Description: In its largest outbreak, Ebola virus disease is spreading through Guinea, Liberia, Sierra Leone, and Nigeria. We sequenced 99 Ebola virus genomes from 78 patients in Sierra Leone to ~2000x coverage. We observed a rapid accumulation of interhost and intrahost genetic variation, allowing us to characterize patterns of viral transmission over the initial weeks of the epidemic. This West African variant likely diverged from central African lineages around 2004, crossed from Guinea to Sierra Leone in May 2014, and has exhibited sustained human-to-human transmission subsequently, with no evidence of additional zoonotic sources. Because many of the mutations alter protein sequences and other biologically meaningful targets, they should be monitored for impact on diagnostics, vaccines, and therapies critical to outbreak response.〈br /〉〈br /〉〈a href="https://www.ncbi.nlm.nih.gov/pmc/articles/PMC4431643/" target="_blank"〉〈img src="https://static.pubmed.gov/portal/portal3rc.fcgi/4089621/img/3977009" border="0"〉〈/a〉   〈a href="https://www.ncbi.nlm.nih.gov/pmc/articles/PMC4431643/" target="_blank"〉This paper as free author manuscript - peer-reviewed and accepted for publication〈/a〉〈br /〉〈br /〉〈span class="detail_caption"〉Notes: 〈/span〉Gire, Stephen K -- Goba, Augustine -- Andersen, Kristian G -- Sealfon, Rachel S G -- Park, Daniel J -- Kanneh, Lansana -- Jalloh, Simbirie -- Momoh, Mambu -- Fullah, Mohamed -- Dudas, Gytis -- Wohl, Shirlee -- Moses, Lina M -- Yozwiak, Nathan L -- Winnicki, Sarah -- Matranga, Christian B -- Malboeuf, Christine M -- Qu, James -- Gladden, Adrianne D -- Schaffner, Stephen F -- Yang, Xiao -- Jiang, Pan-Pan -- Nekoui, Mahan -- Colubri, Andres -- Coomber, Moinya Ruth -- Fonnie, Mbalu -- Moigboi, Alex -- Gbakie, Michael -- Kamara, Fatima K -- Tucker, Veronica -- Konuwa, Edwin -- Saffa, Sidiki -- Sellu, Josephine -- Jalloh, Abdul Azziz -- Kovoma, Alice -- Koninga, James -- Mustapha, Ibrahim -- Kargbo, Kandeh -- Foday, Momoh -- Yillah, Mohamed -- Kanneh, Franklyn -- Robert, Willie -- Massally, James L B -- Chapman, Sinead B -- Bochicchio, James -- Murphy, Cheryl -- Nusbaum, Chad -- Young, Sarah -- Birren, Bruce W -- Grant, Donald S -- Scheiffelin, John S -- Lander, Eric S -- Happi, Christian -- Gevao, Sahr M -- Gnirke, Andreas -- Rambaut, Andrew -- Garry, Robert F -- Khan, S Humarr -- Sabeti, Pardis C -- 095831/Wellcome Trust/United Kingdom -- 1DP2OD006514-01/OD/NIH HHS/ -- 1U01HG007480-01/HG/NHGRI NIH HHS/ -- 260864/European Research Council/International -- DP2 OD006514/OD/NIH HHS/ -- GM080177/GM/NIGMS NIH HHS/ -- HHSN272200900049C/AI/NIAID NIH HHS/ -- HHSN272200900049C/PHS HHS/ -- T32 GM080177/GM/NIGMS NIH HHS/ -- U01 HG007480/HG/NHGRI NIH HHS/ -- U19 AI110818/AI/NIAID NIH HHS/ -- U19 AI115589/AI/NIAID NIH HHS/ -- New York, N.Y. -- Science. 2014 Sep 12;345(6202):1369-72. doi: 10.1126/science.1259657. Epub 2014 Aug 28.〈br /〉〈span class="detail_caption"〉Author address: 〈/span〉Center for Systems Biology, Department of Organismic and Evolutionary Biology, Harvard University, Cambridge, MA 02138, USA. Broad Institute of MIT and Harvard, Cambridge, MA 02142, USA. ; Kenema Government Hospital, Kenema, Sierra Leone. andersen@broadinstitute.org augstgoba@yahoo.com psabeti@oeb.harvard.edu. ; Center for Systems Biology, Department of Organismic and Evolutionary Biology, Harvard University, Cambridge, MA 02138, USA. Broad Institute of MIT and Harvard, Cambridge, MA 02142, USA. andersen@broadinstitute.org augstgoba@yahoo.com psabeti@oeb.harvard.edu. ; Broad Institute of MIT and Harvard, Cambridge, MA 02142, USA. Computer Science and Artificial Intelligence Laboratory, Massachusetts Institute of Technology, Cambridge, MA 02139, USA. ; Broad Institute of MIT and Harvard, Cambridge, MA 02142, USA. ; Kenema Government Hospital, Kenema, Sierra Leone. ; Kenema Government Hospital, Kenema, Sierra Leone. Eastern Polytechnic College, Kenema, Sierra Leone. ; Institute of Evolutionary Biology, University of Edinburgh, Edinburgh EH9 3JT, UK. ; Center for Systems Biology, Department of Organismic and Evolutionary Biology, Harvard University, Cambridge, MA 02138, USA. Broad Institute of MIT and Harvard, Cambridge, MA 02142, USA. Systems Biology, Harvard Medical School, Boston, MA 02115, USA. ; Tulane University Medical Center, New Orleans, LA 70112, USA. ; Center for Systems Biology, Department of Organismic and Evolutionary Biology, Harvard University, Cambridge, MA 02138, USA. ; Broad Institute of MIT and Harvard, Cambridge, MA 02142, USA. Systems Biology, Harvard Medical School, Boston, MA 02115, USA. Department of Biology, Massachusetts Institute of Technology, Cambridge, MA 02139, USA. ; Redeemer's University, Ogun State, Nigeria. ; University of Sierra Leone, Freetown, Sierra Leone. ; Institute of Evolutionary Biology, University of Edinburgh, Edinburgh EH9 3JT, UK. Fogarty International Center, National Institutes of Health, Bethesda, MD 20892, USA. Centre for Immunity, Infection and Evolution, University of Edinburgh, Edinburgh EH9 3JT, UK.〈br /〉〈span class="detail_caption"〉Record origin:〈/span〉 〈a href="http://www.ncbi.nlm.nih.gov/pubmed/25214632" target="_blank"〉PubMed〈/a〉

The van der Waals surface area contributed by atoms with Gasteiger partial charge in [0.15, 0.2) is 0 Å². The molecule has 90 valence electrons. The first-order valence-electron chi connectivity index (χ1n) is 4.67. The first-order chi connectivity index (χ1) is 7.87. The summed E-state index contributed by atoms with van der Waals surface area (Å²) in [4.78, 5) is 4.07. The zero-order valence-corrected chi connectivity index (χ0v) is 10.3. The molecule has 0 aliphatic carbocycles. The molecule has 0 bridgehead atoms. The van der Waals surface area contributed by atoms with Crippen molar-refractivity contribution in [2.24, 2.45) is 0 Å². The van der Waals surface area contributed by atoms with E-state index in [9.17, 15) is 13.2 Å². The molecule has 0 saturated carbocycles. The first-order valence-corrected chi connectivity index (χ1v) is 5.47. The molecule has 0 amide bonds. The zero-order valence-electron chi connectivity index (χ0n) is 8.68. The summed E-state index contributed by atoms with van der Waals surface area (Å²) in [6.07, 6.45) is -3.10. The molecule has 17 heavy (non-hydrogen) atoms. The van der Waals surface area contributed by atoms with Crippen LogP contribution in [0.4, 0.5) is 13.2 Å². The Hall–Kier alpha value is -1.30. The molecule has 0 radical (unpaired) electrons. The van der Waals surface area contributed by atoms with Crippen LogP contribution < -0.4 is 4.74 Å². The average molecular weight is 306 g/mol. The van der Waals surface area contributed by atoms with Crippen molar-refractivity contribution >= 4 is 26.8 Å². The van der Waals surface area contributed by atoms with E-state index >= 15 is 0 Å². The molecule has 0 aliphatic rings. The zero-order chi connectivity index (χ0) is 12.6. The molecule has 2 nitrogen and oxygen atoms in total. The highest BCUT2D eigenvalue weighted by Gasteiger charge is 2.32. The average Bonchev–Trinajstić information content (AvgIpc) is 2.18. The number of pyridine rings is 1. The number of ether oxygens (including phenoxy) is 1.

Keywords: Base Sequence ; *Disease Outbreaks ; Ebolavirus/*genetics/isolation & purification ; *Epidemiological Monitoring ; Genetic Variation ; Genome, Viral/genetics ; Genomics/methods ; Hemorrhagic Fever, Ebola/epidemiology/*transmission/*virology ; Humans ; Mutation ; Sequence Analysis, DNA ; Sierra Leone/epidemiology
    Print ISSN: 0036-8075
    Electronic ISSN: 1095-9203
    Topics: Biology , Chemistry and Pharmacology , Computer Science , Medicine , Natural Sciences in General , Physics